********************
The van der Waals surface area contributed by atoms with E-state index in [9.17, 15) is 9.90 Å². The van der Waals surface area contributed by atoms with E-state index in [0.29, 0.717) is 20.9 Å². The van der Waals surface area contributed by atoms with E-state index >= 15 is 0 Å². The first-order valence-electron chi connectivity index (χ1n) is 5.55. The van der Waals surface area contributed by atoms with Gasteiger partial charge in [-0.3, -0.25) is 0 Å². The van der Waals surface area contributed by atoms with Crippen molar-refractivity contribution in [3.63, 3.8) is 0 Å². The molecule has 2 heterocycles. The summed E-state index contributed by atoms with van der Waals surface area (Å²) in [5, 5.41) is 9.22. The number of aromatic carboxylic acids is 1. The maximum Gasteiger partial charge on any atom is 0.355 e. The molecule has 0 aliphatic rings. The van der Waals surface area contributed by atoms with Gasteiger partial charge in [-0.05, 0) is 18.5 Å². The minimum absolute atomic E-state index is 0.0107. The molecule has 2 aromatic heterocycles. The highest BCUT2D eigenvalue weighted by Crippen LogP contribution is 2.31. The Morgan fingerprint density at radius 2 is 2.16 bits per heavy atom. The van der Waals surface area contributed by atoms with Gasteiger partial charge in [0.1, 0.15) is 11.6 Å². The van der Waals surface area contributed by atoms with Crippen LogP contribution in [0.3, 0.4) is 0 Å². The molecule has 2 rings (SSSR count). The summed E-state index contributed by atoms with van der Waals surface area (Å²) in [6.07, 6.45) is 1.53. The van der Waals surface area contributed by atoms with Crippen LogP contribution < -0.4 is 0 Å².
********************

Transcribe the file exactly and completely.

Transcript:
The van der Waals surface area contributed by atoms with E-state index in [9.17, 15) is 9.90 Å². The van der Waals surface area contributed by atoms with E-state index in [0.29, 0.717) is 20.9 Å². The van der Waals surface area contributed by atoms with E-state index >= 15 is 0 Å². The first-order valence-electron chi connectivity index (χ1n) is 5.55. The van der Waals surface area contributed by atoms with Gasteiger partial charge in [-0.3, -0.25) is 0 Å². The van der Waals surface area contributed by atoms with Crippen molar-refractivity contribution in [3.63, 3.8) is 0 Å². The molecule has 2 heterocycles. The summed E-state index contributed by atoms with van der Waals surface area (Å²) in [5, 5.41) is 9.22. The number of aromatic carboxylic acids is 1. The maximum Gasteiger partial charge on any atom is 0.355 e. The molecule has 0 aliphatic rings. The van der Waals surface area contributed by atoms with Gasteiger partial charge in [-0.05, 0) is 18.5 Å². The minimum absolute atomic E-state index is 0.0107. The molecule has 2 aromatic heterocycles. The highest BCUT2D eigenvalue weighted by Crippen LogP contribution is 2.31. The Morgan fingerprint density at radius 2 is 2.16 bits per heavy atom. The van der Waals surface area contributed by atoms with Gasteiger partial charge in [0.1, 0.15) is 11.6 Å². The van der Waals surface area contributed by atoms with Crippen LogP contribution in [0.3, 0.4) is 0 Å². The molecule has 2 rings (SSSR count). The summed E-state index contributed by atoms with van der Waals surface area (Å²) in [6.07, 6.45) is 1.53. The van der Waals surface area contributed by atoms with Crippen LogP contribution < -0.4 is 0 Å².